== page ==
Germany's withdrawal from the Disarmament Conference and from the League of Nations signified her revolt against Versailles. It also meant her refusal to negotiate in Geneva with fifty or more nations on matters which she felt primarily concerned her and her European neighbors and which could be settled, if any peaceful settlement were possible, only by negotiations on a new basis and with a very restricted group of states.

It is of little use now to apportion the blame for this outcome or to debate what might have been. If Sir John Simon's program could have been presented a little over a year before to Chancellor Brüning, there is little doubt that he could have taken it home to Germany in triumph. If the Disarmament Conference could have met two years sooner and reached it decisions of last October in October 1931, the history of the last two years and of the years immediately before us would have been quite different. As is so often the case, political leaders act too deliberately and fail to keep pace with the rapidly changing course of events.

When the inevitable occurs even those of us who are closest to the situation are caught unawares. The Treaty of Versailles inevitably sowed the seeds of bitterness in central Europe; inflation then helped to destroy in Germany the power and influence of the middle class, the class which is generally an element of support for a policy of moderation and patience. Finally, Germany's neighbors were too slow in realizing that the peaceful maintenance of the essential parts of the structure they had built up required them to make substantial concessions. The revolt in Germany got under way while France was still debating her policy, and the revolt was aided by the depression which has fostered revolutionary tendencies in both politics and economics, not only in Germany but in many other parts of the world.

In the field of disarmament Germany had waited for almost fourteen years for any substantial realization of the implied commitment in the Treaty of Versailles, that her disarmament should be a prelude to the reduction in armaments of the other Powers. Whether this was a legal or a moral commitment is hardly worth debating. Even if we admit that the obligation was only a moral one it should nevertheless have been respected. It is very questionable whether the amount of reduction of armaments effected since the end of the World War could be held to have fulfilled this moral commitment. It is true that the naval Powers have reduced and limited their armaments, and France has voluntarily reduced her period of military service from three years to one year. Notwithstanding this, the overwhelming military superiority of Germany's neighbors exists, and has been pictured in Germany as having left their country in an entirely defenseless position. This more than any one factor has tended to create the feeling of revolt in Germany which has led to the events which we have described. Today when the Germans refer to the fact that they are not treated as equals among the nations of the world they have primarily in mind their military inferiority.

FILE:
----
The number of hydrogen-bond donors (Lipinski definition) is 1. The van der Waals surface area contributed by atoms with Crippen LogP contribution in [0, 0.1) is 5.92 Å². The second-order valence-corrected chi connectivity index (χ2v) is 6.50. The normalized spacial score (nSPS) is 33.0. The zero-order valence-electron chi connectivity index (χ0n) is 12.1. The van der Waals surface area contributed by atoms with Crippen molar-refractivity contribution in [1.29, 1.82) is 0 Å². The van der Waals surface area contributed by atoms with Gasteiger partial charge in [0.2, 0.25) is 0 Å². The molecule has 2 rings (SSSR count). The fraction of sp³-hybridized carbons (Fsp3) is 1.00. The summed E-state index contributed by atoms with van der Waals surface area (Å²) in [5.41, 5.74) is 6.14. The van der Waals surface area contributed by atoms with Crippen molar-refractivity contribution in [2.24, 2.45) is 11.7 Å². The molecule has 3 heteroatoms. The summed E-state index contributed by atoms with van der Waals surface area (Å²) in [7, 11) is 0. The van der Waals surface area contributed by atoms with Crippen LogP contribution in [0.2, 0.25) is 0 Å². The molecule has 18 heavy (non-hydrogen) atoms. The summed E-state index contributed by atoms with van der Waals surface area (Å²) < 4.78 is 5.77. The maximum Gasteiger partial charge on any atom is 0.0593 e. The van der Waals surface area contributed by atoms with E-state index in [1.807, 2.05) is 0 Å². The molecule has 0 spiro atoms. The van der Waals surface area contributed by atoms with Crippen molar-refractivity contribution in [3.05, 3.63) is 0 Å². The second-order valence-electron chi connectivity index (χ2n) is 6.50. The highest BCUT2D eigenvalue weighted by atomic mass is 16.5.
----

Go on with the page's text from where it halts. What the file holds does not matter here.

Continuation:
There are some situations where it is relatively easy for outsiders to judge between two nations and say where lies the right and where the wrong. But in viewing this disarmament issue put yourself today in the place either of a Frenchman or a German. It is easy to make out a case for either. The French quite naturally feel, and to a man, that to disarm in the face of the sort of Germany they see today across the Rhine, and in the light of past history, would be not merely to run a risk; they feel it would be a fatal risk. The Germans on the other hand will never rest so long as they feel that they are absolutely defenseless against possible attack by their neighbors. And this is true although both France and Germany would agree that today there are no serious issues to separate them, other than the disarmament issue, if only the situation of the two countries could be viewed alone and apart from the rest of Europe. Unfortunately this is not possible, for Germany has other frontiers where both France and Italy consider that their vital interests are concerned.

The Treaty of Versailles system has been maintained so far through the overwhelming military superiority of the victorious Powers over the vanquished. It can continue to be maintained if that superiority is preserved. A disarmament agreement which ended that superiority would in the eyes of France be merely the first step toward a complete renunciation of Versailles and hence would be fundamentally unacceptable to France and her allies -- probably also to England and Italy. An agreement that leaves Germany indefinitely in a position of military impotence is unacceptable to Germany. If the problems which confront the European countries are to be worked out by agreement it is not merely a Disarmament Conference which Europe needs, but a second Peace Conference in which the disarmament question would be only one of the major problems to be solved. If Germany is sincerely persuaded that the adjustment of her political and territorial problems with her neighbors must be sought through peaceful negotiations and never by force, and if the Powers of Europe are willing to meet her half way in carrying out such a policy, a disarmament agreement is still possible.The time may not yet have come when the nations concerned are ready to face this issue; they may never be ready to face it until it is too late. If the issue is not met before Germany has rearmed, Europe will be taking the road which may lead to a major conflict unless Germany's neighbors decide in the meanwhile to adopt the heroic remedy, if in fact it be a remedy, of preventive military action.